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Days off for funeral in the UK: your rights explained

The funeral of a loved one is difficult enough to face without worrying whether attending it will upset your company. Thankfully, you have rights which allow for days off for a funeral. We’ll bring you through your rights and make sure that the process is as painless as possible.
    Getty - Ben A. Pruchnie

Speaking to your manager

This is the first thing you should do. Don’t make the assumption that your boss knows what’s happening. Even if the firm’s management are aware of what you’re going through, you still need to tell them when the funeral is taking place. Just disappearing from work for a day or so won’t bring you much sympathy and it could cause you unnecessary stress at a very upsetting time.

Private life

If you’re a very private person or you’re worried that you might not be able to contain your emotions, there are lots of ways in which you can inform your manager. You may not want to bring your private life into work, but you’ll get more understanding if you let your line manager know what’s happening.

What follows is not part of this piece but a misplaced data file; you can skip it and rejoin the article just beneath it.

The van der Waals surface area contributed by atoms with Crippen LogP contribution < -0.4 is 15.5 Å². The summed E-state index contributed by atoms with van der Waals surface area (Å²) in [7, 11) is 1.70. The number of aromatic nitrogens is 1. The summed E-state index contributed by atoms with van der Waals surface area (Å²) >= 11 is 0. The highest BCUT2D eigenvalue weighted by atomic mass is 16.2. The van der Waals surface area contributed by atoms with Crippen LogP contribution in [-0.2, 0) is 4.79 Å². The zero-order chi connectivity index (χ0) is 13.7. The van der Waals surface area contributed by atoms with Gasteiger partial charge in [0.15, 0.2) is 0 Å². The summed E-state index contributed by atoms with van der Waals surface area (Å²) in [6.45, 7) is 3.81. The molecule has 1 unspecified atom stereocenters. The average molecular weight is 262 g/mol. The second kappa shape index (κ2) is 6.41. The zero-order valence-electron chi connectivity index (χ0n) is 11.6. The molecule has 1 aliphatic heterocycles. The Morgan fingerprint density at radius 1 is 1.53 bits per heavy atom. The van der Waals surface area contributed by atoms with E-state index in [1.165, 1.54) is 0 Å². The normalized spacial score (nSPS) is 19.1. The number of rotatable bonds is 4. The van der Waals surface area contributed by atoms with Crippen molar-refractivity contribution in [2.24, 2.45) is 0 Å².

Compassionate leave

This is a period of time that most employers allow you to take off to deal with your own grief. There are some firms who only allow compassionate leave if you need to take care of a loved one as the Government ruling is that this type of time off is for those who have dependants to look after. If your firm is strict, you may need to take this time off as holiday or attend the funeral as unpaid leave.

Employee handbook

You should check the details in your firm’s employee’s handbook or speak to a representative in HR for further details. You may also wish to review the information at gov.uk before approaching your line manager.

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